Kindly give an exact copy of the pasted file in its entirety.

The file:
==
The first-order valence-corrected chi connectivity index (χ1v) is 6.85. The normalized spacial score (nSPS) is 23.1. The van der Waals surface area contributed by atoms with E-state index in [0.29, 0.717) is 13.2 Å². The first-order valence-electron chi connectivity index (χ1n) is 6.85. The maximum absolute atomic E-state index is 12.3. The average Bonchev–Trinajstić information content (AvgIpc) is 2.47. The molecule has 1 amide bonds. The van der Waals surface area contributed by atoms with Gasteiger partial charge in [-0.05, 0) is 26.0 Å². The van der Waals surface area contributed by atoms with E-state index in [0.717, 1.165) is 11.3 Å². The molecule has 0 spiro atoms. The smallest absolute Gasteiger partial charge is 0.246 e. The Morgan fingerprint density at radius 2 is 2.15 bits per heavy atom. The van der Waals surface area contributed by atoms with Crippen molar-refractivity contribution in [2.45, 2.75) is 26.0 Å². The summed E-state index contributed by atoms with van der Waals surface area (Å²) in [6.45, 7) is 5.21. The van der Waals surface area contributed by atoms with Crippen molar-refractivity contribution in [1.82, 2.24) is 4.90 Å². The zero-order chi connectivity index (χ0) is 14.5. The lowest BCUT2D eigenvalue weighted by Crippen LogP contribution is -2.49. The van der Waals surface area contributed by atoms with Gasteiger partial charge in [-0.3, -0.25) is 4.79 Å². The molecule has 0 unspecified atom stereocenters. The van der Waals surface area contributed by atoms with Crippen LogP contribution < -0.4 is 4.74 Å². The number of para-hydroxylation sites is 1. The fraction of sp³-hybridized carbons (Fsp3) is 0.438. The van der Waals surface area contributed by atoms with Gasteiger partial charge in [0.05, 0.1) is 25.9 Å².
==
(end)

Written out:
The first-order valence-corrected chi connectivity index (χ1v) is 6.85. The normalized spacial score (nSPS) is 23.1. The van der Waals surface area contributed by atoms with E-state index in [0.29, 0.717) is 13.2 Å². The first-order valence-electron chi connectivity index (χ1n) is 6.85. The maximum absolute atomic E-state index is 12.3. The average Bonchev–Trinajstić information content (AvgIpc) is 2.47. The molecule has 1 amide bonds. The van der Waals surface area contributed by atoms with Gasteiger partial charge in [-0.05, 0) is 26.0 Å². The van der Waals surface area contributed by atoms with E-state index in [0.717, 1.165) is 11.3 Å². The molecule has 0 spiro atoms. The smallest absolute Gasteiger partial charge is 0.246 e. The Morgan fingerprint density at radius 2 is 2.15 bits per heavy atom. The van der Waals surface area contributed by atoms with Crippen molar-refractivity contribution in [2.45, 2.75) is 26.0 Å². The summed E-state index contributed by atoms with van der Waals surface area (Å²) in [6.45, 7) is 5.21. The van der Waals surface area contributed by atoms with Crippen molar-refractivity contribution in [1.82, 2.24) is 4.90 Å². The zero-order chi connectivity index (χ0) is 14.5. The lowest BCUT2D eigenvalue weighted by Crippen LogP contribution is -2.49. The van der Waals surface area contributed by atoms with Gasteiger partial charge in [-0.3, -0.25) is 4.79 Å². The molecule has 0 unspecified atom stereocenters. The van der Waals surface area contributed by atoms with Crippen LogP contribution < -0.4 is 4.74 Å². The number of para-hydroxylation sites is 1. The fraction of sp³-hybridized carbons (Fsp3) is 0.438. The van der Waals surface area contributed by atoms with Gasteiger partial charge in [0.05, 0.1) is 25.9 Å².